Nintendo fans can finally celebrate their beloved gaming system on their handsets. In March of next year, Nintendo will launch its first-ever mobile app, Miitomo, a communication focused game interface with customizable personal avatars.
Earlier this year, Nintendo announced its partnership with DeNA, a fellow Japanese company focused on mobile apps and development. Together, the duo is committed to bringing Nintendo’s familiar game style to the handsets of millions of users around the world, as well as launching a new online gaming community.
In addition to its social focus, Miitomo will also focus on entertainment and include internal mini games and other gasification features. There are even discussions about linking the game to users’ Facebook friend lists so that players can communicate with people already in their social spaces.
Currently, the only revenue potential built into the free-to-play game is clothing users will be able to purchase for their avatar.
Despite obvious links to the gaming community, Nintendo hasn’t been on the forefront of handset gaming. The partnership with DeNA has been something Nintendo avoided speaking about as recently as January 2014.
According to Nintendo’s rep at the time, “Nintendo’s intention is not to make Nintendo software available on smart devices.”
Despite Nintendo’s early resistance, the company has made a few things about the mobile developments perfectly clear. For one, DeNA and Nintendo will only be working on original games specifically optimized for the smartphone experience—that means you’re not going to see Mario or Luigi on your handset anytime soon.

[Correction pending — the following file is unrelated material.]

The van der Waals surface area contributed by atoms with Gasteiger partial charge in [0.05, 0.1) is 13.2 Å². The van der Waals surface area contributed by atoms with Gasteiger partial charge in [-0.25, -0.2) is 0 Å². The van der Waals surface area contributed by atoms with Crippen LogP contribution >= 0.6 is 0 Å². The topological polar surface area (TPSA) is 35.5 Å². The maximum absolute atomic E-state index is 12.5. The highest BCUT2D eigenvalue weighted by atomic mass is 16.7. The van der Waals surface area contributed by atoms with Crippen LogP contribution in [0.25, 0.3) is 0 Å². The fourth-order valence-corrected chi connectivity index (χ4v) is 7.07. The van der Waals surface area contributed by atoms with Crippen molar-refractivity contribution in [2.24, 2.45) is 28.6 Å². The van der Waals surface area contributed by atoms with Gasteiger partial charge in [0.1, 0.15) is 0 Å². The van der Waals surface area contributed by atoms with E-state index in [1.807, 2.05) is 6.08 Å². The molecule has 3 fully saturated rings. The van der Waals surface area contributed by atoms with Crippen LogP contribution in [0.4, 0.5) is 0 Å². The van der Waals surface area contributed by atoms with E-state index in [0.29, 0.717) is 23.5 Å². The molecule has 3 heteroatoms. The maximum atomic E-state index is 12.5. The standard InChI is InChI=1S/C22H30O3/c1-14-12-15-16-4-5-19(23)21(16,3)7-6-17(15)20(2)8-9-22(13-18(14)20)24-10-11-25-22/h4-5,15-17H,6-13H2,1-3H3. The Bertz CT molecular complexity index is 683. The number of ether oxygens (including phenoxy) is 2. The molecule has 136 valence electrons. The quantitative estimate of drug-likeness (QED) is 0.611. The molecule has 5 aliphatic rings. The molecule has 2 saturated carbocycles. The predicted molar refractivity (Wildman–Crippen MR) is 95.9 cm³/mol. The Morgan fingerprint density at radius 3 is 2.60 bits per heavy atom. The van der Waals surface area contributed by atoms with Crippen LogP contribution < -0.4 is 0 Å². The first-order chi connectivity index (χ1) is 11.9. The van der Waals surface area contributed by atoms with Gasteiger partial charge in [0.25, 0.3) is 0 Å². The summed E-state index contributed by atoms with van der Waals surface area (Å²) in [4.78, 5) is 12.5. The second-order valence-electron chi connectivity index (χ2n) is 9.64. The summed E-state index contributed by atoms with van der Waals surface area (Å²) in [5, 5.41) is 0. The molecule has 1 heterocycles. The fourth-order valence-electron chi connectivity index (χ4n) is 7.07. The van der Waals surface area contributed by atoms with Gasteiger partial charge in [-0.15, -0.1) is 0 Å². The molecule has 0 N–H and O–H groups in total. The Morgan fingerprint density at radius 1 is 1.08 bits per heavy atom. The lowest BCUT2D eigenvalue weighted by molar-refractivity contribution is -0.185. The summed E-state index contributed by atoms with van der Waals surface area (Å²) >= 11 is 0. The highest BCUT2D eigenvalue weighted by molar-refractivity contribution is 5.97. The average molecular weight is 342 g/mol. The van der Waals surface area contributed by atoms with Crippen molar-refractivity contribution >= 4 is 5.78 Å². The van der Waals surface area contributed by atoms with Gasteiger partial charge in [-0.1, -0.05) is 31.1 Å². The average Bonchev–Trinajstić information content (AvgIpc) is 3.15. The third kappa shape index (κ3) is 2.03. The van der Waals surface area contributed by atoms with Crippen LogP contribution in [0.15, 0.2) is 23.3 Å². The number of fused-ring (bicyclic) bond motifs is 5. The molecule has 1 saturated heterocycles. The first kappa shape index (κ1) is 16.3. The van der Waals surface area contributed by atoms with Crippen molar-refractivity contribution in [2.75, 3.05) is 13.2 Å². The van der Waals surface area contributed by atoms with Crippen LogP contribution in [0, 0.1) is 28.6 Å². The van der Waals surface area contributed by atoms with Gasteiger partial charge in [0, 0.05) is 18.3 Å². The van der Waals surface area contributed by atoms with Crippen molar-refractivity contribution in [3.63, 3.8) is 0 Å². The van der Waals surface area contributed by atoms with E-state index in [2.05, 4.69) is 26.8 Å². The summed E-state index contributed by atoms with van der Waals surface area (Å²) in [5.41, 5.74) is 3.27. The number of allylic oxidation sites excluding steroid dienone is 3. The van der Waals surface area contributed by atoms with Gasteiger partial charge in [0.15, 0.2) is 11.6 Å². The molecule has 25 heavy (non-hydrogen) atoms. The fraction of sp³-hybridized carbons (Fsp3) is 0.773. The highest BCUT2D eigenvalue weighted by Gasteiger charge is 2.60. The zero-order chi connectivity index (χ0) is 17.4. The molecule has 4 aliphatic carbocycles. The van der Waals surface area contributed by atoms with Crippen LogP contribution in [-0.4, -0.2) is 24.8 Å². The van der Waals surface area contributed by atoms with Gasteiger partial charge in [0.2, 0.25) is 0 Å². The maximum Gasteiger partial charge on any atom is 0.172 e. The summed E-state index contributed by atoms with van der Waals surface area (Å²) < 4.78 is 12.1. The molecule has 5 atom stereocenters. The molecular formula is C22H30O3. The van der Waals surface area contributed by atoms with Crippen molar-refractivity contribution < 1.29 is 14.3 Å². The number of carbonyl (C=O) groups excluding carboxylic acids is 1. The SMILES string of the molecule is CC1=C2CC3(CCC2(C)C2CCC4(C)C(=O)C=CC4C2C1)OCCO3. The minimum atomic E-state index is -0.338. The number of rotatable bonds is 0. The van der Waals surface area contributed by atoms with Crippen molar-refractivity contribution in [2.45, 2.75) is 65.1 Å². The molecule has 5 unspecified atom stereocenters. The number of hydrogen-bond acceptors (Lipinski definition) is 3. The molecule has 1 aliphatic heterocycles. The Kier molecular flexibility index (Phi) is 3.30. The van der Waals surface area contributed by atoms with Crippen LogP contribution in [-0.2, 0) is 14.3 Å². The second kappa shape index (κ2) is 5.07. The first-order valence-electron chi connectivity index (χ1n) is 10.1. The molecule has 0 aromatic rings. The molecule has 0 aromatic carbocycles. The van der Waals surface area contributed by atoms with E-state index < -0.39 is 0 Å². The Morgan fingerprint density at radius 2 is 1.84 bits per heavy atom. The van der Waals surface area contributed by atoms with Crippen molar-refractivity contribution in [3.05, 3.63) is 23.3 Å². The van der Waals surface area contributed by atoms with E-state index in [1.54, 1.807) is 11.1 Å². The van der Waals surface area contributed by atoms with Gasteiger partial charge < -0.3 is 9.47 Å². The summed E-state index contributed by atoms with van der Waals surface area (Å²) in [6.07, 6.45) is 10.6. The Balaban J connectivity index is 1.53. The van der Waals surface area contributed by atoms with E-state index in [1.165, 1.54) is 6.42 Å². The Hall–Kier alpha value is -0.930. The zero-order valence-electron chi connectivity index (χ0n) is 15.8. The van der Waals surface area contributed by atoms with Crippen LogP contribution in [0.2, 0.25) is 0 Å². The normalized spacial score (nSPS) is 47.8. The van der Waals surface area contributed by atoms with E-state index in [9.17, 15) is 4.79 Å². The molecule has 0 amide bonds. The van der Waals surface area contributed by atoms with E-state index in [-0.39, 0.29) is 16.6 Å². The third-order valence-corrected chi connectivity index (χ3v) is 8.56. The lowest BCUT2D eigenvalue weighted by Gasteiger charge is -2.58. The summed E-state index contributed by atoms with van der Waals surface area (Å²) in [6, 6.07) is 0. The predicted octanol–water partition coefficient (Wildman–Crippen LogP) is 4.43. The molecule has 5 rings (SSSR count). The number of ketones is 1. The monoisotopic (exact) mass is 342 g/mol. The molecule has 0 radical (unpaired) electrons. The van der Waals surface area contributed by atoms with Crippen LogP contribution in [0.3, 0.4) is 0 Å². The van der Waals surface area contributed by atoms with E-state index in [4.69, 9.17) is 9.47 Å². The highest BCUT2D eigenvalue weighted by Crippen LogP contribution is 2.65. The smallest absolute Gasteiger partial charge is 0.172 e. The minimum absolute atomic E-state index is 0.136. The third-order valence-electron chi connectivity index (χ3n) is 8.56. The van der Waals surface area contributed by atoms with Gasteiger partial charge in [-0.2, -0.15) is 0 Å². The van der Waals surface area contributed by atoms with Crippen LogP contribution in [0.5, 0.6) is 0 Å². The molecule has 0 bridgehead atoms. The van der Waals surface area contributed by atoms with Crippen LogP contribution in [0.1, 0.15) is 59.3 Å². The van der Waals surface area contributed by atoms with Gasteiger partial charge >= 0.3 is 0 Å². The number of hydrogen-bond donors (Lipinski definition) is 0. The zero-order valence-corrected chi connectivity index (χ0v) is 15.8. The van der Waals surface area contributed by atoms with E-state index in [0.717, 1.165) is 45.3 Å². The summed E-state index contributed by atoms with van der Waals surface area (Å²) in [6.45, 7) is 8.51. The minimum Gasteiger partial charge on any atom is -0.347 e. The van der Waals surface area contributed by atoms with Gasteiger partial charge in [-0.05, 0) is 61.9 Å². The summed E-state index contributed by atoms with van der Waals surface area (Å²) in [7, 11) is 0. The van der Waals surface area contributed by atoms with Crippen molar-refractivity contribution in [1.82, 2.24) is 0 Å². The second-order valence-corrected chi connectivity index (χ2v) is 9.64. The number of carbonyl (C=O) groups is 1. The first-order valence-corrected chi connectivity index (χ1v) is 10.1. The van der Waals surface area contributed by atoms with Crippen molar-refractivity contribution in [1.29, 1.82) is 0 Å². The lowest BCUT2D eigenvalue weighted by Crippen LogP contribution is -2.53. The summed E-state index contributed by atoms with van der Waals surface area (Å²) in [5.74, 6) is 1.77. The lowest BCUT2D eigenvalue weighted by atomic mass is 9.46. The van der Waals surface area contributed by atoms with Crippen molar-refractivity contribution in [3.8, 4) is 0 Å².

What’s more, all the existing Nintendo IP will be eligible for development by the new license. So, even though Nintendo says no Mario Cart for the iPhone 6S, it’s possible all of that might change sometime in the future.
What the Future Holds
In some ways, it feels like Nintendo is testing the waters before it dives straight into the mobile game world. Depending on how things go with Miitomo, the company may gain some much-needed confidence.
However, all of this raises interesting questions about the success of one gaming platform and its potential success crossing over into new territory. Can Nintendo make a successful game for handsets? Or will it regret the discussion to cross over if Miitomo doesn’t play out to plan?
Nintendo fans should be open-minded come March of next year. They may not get exactly what they’re expecting, but it could be something better.